You can add the forestry sector to the long list of industries that have received a hard blow from the Covid-19 disaster. Less visible than closed cafés and restaurants, many companies in the business of converting trees into usable lumber have also been hit hard. With global trade routes interrupted and production capacities impaired – all major ports in China have seen their turnover plummet due to Coronavirus fallout – there is more timber to be harvested than there are buyers of logs in the market. Some forestry companies have adapted their production processes and now churn out fiber for packaging material or sanitary use. The crisis could thereby actually speed up the transition to a bio-economy in which more materials and products are made from renewable materials such as wood fibers – including wood-based biodegradable face masks.
Why do you need global trade to create value from a local tree?
But there is an elephant in the room. Why do you need global trade routes and demand from Asia to create value from trees? The short answer: because local and regional value chains are all but non-existent in many parts of the world. All of the world’s growing regions – except Asia – are net exporters of wood. So when global trade collapses, so does your forestry sector. When the Sonian Wood Coop started to buy its very first logs of local wood this year we expected to be in competition with Asian buyers. Turns out that we were virtually the only buyers in the market for trunks from the Sonian Forest!
Are we crazy to buy wood in a recession?
Not at all. A closer look reveals encouraging pockets of local resilience and, even in the face of sanitary crisis and economic downturn, astonishing vibrancy. And cities are central to this story. For many companies in the Urban Wood Network, a federation of small wood companies operating in cities across the United States, these have been busy months. “With so many people confined to their homes, the demand for wood for home-improvement jobs has been enormous”, explained an urban lumber jack in a recent webinar on business development organized by the Urban Wood Network. And where do you go to get your boards during a global meltdown? To your local lumber yard of course. In addition to being close, urban wood companies have also invested very early in on-line shops and are in constant contact with their customer base via social media (check out the hashtag #urbanlumber or #urbanwood and a fantastic universe of “slabs” and “cookies” will spring up). This makes it so much easier to adapt to the changing circumstances as the pandemic affected the way we go about our lives – and garden shed repair project! And it’s not only hobby woodworkers who have used the lock-down to finally get to that long-planned wood job. Woodworkers in Brussels are also busy these days: with many companies and institutions taking advantage of empty premises to make repairs and renovations, orders are again piling up.
Resilience to what lies ahead (and yes, there is much more to come)
Even though the resilience of the local wood movement is something to celebrate, let’s keep things in proportion. You have probably seen that cartoon comparing the scale of Covid-19 to the looming economic crisis and climate change. Different versions of the cartoon circulate on social media, but the story is always the same: the current crisis is nothing compared to the big hit that we will experience from the economic depression on the horizon, which in turn appears small compared to the major disruptions associated with climate change. For the forestry sector, the need for resilience to climate change is not something to be discussed in the distant future. We have seen draught after draught, fire after fire. Foresters expect that the beech tree, now the dominant species in the Sonian Forest, will not be able to withstand climate change and be completely gone from this ecosystem by the end of the century, if not earlier. Unsurprisingly, this year has again been marked by unusual weather conditions in the Sonian Forest: first the winter was too mild and too wet for forest operations to be undertaken. Then heavy storms toppled many beech trees, some weakened from the draught of recent summers.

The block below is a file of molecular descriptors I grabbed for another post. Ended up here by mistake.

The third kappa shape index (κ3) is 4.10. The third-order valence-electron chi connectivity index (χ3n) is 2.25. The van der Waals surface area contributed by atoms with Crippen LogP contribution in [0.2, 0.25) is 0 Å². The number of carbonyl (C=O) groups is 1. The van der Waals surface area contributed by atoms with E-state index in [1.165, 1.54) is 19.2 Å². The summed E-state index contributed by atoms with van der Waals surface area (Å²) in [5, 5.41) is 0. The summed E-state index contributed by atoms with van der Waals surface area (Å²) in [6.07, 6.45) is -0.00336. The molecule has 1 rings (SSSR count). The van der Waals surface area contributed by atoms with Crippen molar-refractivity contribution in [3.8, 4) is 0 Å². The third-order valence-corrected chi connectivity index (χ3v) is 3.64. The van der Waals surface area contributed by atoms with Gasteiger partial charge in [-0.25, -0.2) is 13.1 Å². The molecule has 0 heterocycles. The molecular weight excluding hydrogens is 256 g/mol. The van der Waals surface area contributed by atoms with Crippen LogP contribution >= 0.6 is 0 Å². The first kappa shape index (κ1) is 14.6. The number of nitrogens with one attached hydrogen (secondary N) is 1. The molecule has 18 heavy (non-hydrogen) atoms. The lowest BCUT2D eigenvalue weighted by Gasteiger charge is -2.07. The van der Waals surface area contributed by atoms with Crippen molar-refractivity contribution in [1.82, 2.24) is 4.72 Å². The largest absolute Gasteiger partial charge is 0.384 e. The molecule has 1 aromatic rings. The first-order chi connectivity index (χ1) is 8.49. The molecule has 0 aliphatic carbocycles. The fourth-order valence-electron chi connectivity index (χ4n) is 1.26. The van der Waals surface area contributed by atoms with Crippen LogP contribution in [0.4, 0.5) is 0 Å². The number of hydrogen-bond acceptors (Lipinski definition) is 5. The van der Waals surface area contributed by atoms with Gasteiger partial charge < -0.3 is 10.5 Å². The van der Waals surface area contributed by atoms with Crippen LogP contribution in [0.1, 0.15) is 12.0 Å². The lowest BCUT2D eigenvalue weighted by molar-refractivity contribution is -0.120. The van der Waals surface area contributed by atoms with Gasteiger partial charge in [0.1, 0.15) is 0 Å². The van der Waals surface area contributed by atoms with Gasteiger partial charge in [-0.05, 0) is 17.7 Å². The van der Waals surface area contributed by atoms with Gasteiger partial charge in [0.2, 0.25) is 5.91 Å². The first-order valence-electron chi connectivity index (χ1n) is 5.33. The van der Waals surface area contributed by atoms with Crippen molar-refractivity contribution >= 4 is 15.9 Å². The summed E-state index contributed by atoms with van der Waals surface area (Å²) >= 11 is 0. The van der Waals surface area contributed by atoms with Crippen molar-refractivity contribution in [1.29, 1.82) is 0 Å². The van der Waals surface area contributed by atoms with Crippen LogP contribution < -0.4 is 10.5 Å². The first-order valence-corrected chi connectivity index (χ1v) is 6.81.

Plan now or scramble later
Like other Brussels-based initiatives around local materials such as raw earth, our cooperative wants to make a contribution to urban resilience by setting up a value chain that operates independently from the uncontrollable forces of global trade. We are happy to see that this strikes a chord with policy makers and researchers from cities across the globe, recognizing the importance of local production and supply networks. But to be truly resilient, we must plan ahead for the fallout of climate change. Take storms. In 1990, the Sonian Forest was hit by an unusually strong storm. In the course of only two weeks, as much as 64 thousand cubic meters of wood came down as windthrow, with catastrophic consequences for both the forest and the wood market. In the future, “unusual storms” are likely to become the norm, and experts from the regional forestry department confided to us recently that when it comes to storms of the magnitude of what we experienced in 1990 the question is not “if” but “when”. There is currently no plan whatsoever on how to deal with such as event. Local resilience needs to go way beyond the capacity to supply local woodworkers during a lockdown. It will mean to be able to respond to extreme weather events that can produce tens of thousands of cubic meters of unplanned wood harvest that need to be harvested, processed and stored. For this, we need to plan ahead and create the necessary infrastructures and organizational capacities. Or else we will again be scrambling for ad hoc solutions after disaster has struck.